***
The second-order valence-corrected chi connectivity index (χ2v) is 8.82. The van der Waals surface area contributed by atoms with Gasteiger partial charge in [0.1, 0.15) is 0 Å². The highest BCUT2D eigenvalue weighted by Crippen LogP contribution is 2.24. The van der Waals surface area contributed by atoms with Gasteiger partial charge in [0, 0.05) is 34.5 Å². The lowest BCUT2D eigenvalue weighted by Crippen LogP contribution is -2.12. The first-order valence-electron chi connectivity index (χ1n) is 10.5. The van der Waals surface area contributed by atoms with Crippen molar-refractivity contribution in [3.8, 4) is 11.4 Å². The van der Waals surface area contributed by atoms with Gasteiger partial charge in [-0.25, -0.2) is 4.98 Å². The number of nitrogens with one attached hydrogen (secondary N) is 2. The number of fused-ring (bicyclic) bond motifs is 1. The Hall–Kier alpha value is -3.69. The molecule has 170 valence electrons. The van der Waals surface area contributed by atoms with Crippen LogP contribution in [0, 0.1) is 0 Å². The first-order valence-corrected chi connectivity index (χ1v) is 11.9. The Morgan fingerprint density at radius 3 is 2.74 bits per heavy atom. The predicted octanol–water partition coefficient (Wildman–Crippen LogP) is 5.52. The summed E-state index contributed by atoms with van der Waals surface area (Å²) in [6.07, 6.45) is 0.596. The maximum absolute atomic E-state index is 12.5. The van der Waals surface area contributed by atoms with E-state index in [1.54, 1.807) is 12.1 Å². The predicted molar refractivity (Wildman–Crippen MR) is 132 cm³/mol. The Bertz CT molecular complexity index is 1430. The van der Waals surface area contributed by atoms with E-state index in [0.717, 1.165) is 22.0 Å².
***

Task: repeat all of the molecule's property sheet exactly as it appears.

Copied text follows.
The second-order valence-corrected chi connectivity index (χ2v) is 8.82. The van der Waals surface area contributed by atoms with Gasteiger partial charge in [0.1, 0.15) is 0 Å². The highest BCUT2D eigenvalue weighted by Crippen LogP contribution is 2.24. The van der Waals surface area contributed by atoms with Gasteiger partial charge in [0, 0.05) is 34.5 Å². The lowest BCUT2D eigenvalue weighted by Crippen LogP contribution is -2.12. The first-order valence-electron chi connectivity index (χ1n) is 10.5. The van der Waals surface area contributed by atoms with Crippen molar-refractivity contribution in [3.8, 4) is 11.4 Å². The van der Waals surface area contributed by atoms with Gasteiger partial charge in [-0.25, -0.2) is 4.98 Å². The number of nitrogens with one attached hydrogen (secondary N) is 2. The number of fused-ring (bicyclic) bond motifs is 1. The Hall–Kier alpha value is -3.69. The molecule has 170 valence electrons. The van der Waals surface area contributed by atoms with Crippen LogP contribution in [0, 0.1) is 0 Å². The first-order valence-corrected chi connectivity index (χ1v) is 11.9. The Morgan fingerprint density at radius 3 is 2.74 bits per heavy atom. The predicted octanol–water partition coefficient (Wildman–Crippen LogP) is 5.52. The summed E-state index contributed by atoms with van der Waals surface area (Å²) in [6.07, 6.45) is 0.596. The maximum absolute atomic E-state index is 12.5. The van der Waals surface area contributed by atoms with E-state index in [1.54, 1.807) is 12.1 Å². The predicted molar refractivity (Wildman–Crippen MR) is 132 cm³/mol. The Bertz CT molecular complexity index is 1430. The van der Waals surface area contributed by atoms with E-state index in [0.717, 1.165) is 22.0 Å².